Keep Watching the Skies

You don’t need to have a university degree in astrophysics to help uncover the secrets of the universe. Study the skies. Don’t wait around, get out there and stargaze! But if you want to wait for the right moment there are amazing astrological events happening all year round. From meteor showers to planets being at their most prominent see Northumberland’s clear skies at their absolute best.

For more information visit the Dark Sky Discovery website.

Timing is everything...

Find out what you can see in Northumberland's dark skies during the year with our month by month guide.

January 3-4 – Quadrantids Meteor Shower

Why not welcome the New Year with a night of stargazing and meteor hunting? The Quadrantids meteor shower can yield as many as 40 meteors per hour, radiating from the constellation Bootes.

March 8 – Jupiter at Opposition

All eyes turn toward Jupiter as it basks in full sunlight during its opposition. Jupiter is sure to delight all who view it, from professional observatories to amateurs with handheld binoculars. Make sure to check out its four Galilean moons and see if you can make out the cloud bands or the Great Red Spot.

May 6-7 – Eta Aquarids Meteor Shower

Bright Moon phases will obscure many of this year’s best meteor showers, but a new Moon on the night of May 6 ensures dark skies for the Eta Aquarids, which is composed of the remnants of the famous Comet Halley. Meteors—up to 30 per hour will appear to radiate from Aquarius.

May 9 – Transit of Mercury

This will be the highlight of the year for many amateur astronomers. The elusive Mercury, one of the most difficult planets to view, will be out in broad daylight. Look through a telescope equipped with a suitable solar filter and you’ll be able to view tiny Mercury transit across the surface of the Sun.

May 22 – Mars at Opposition

The second smallest planet in the Solar System can be difficult to observe in detail through a telescope. Your best opportunity will come on May 22, when Mars and Earth reach their closest points to one another. Try viewing Mars in a large telescope to see if you can spot its polar ice caps or any of the darker regions on the rusty-red surface.

June 3 – Saturn at Opposition

Tonight the ringed planet truly takes centre stage. At opposition, Saturn will be bright and fully illuminated by the Sun. You may even notice that its rings look brighter than usual thanks to a phenomenon known as the Seeliger Effect. Saturn’s rings will be visible in even small aperture telescopes.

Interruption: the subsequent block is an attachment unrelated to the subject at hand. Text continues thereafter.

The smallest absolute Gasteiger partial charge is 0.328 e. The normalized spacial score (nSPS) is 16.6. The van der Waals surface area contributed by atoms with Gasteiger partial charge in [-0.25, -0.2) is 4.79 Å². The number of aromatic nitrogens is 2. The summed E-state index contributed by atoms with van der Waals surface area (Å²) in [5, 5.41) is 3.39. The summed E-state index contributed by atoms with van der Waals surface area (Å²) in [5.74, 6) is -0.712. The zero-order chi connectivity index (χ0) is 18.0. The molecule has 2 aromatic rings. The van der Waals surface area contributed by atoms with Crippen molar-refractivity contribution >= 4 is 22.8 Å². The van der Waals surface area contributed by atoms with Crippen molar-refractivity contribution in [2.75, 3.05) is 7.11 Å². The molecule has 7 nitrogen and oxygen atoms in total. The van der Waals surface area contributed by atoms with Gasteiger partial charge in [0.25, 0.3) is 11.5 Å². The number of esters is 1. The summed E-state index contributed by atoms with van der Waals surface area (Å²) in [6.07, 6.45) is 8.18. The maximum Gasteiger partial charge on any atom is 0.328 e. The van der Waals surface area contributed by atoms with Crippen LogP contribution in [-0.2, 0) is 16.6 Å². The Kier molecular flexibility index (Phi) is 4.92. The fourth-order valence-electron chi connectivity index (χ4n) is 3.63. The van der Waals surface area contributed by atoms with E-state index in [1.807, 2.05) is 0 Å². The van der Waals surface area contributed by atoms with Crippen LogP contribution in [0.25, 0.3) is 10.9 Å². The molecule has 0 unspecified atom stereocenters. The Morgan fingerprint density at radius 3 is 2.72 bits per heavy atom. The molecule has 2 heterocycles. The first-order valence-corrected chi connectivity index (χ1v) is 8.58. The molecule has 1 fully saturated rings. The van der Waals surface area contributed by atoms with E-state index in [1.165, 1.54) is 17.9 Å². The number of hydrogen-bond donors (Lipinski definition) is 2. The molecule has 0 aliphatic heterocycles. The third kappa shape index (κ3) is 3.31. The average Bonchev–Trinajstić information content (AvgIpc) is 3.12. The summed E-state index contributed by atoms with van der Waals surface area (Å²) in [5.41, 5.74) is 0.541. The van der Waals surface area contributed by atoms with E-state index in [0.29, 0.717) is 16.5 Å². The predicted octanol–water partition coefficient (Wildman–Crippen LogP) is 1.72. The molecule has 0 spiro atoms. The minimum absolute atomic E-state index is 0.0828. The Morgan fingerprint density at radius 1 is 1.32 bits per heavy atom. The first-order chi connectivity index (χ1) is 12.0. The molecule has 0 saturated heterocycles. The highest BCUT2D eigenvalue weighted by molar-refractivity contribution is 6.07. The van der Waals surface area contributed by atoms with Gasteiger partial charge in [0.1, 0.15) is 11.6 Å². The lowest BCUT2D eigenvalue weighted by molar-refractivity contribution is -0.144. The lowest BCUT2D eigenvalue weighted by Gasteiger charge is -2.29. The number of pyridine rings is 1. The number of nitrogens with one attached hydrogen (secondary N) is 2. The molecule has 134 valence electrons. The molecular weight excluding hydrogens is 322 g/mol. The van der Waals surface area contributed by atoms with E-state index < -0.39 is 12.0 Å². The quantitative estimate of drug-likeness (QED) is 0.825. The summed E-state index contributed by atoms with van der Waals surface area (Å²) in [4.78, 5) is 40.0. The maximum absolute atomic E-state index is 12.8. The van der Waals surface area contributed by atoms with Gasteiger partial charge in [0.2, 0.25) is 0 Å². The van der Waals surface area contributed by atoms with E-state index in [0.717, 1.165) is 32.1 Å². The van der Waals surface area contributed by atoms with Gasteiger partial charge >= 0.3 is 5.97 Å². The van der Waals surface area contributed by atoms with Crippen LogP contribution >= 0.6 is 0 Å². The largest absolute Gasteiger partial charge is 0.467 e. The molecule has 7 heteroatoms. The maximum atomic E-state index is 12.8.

August 16 – Mercury at Greatest Eastern Elongation

Following its transit across the Sun in May, this is your next best opportunity to observe Mercury. On this day, it reaches maximum distance away from the Sun. Look to the western horizon just after sunset and you can catch a glimpse of the tiny planet.

August 27 – Conjunction of Venus and Jupiter

It doesn’t get much closer than this! The two brightest planets, Venus and Jupiter, will appear to have an ultra-close encounter in the evening sky, coming within 0.06 degrees of one another. This amazing event will occur just after sunset in the western sky.

September 3 – Neptune at Opposition

Viewing the blue giant Neptune can be difficult, so if this planet’s been on your wish list, make tonight the night you finally observe it. Even though it’s closer on this night than any other night of the year, the planet is still approximately 2.7 billion miles away, so it will appear as a tiny blue dot in most telescopes.

October 15 – Uranus at Opposition

Uranus reaches prime viewing position when it enters opposition and becomes fully illuminated by the Sun. This cold, distant planet is so far away that its ring and surface detail cannot be observed through a telescope. However, you will be able to appreciate its unique blue-green color in the eyepiece or with a planetary camera.

December 21 – Winter Solstice (Northern Hemisphere)

As temperatures drop in the Northern Hemisphere, days grow shorter and shorter. On December 21, get out there and enjoy an extra-long observing session; it’s the shortest day and longest night of the year!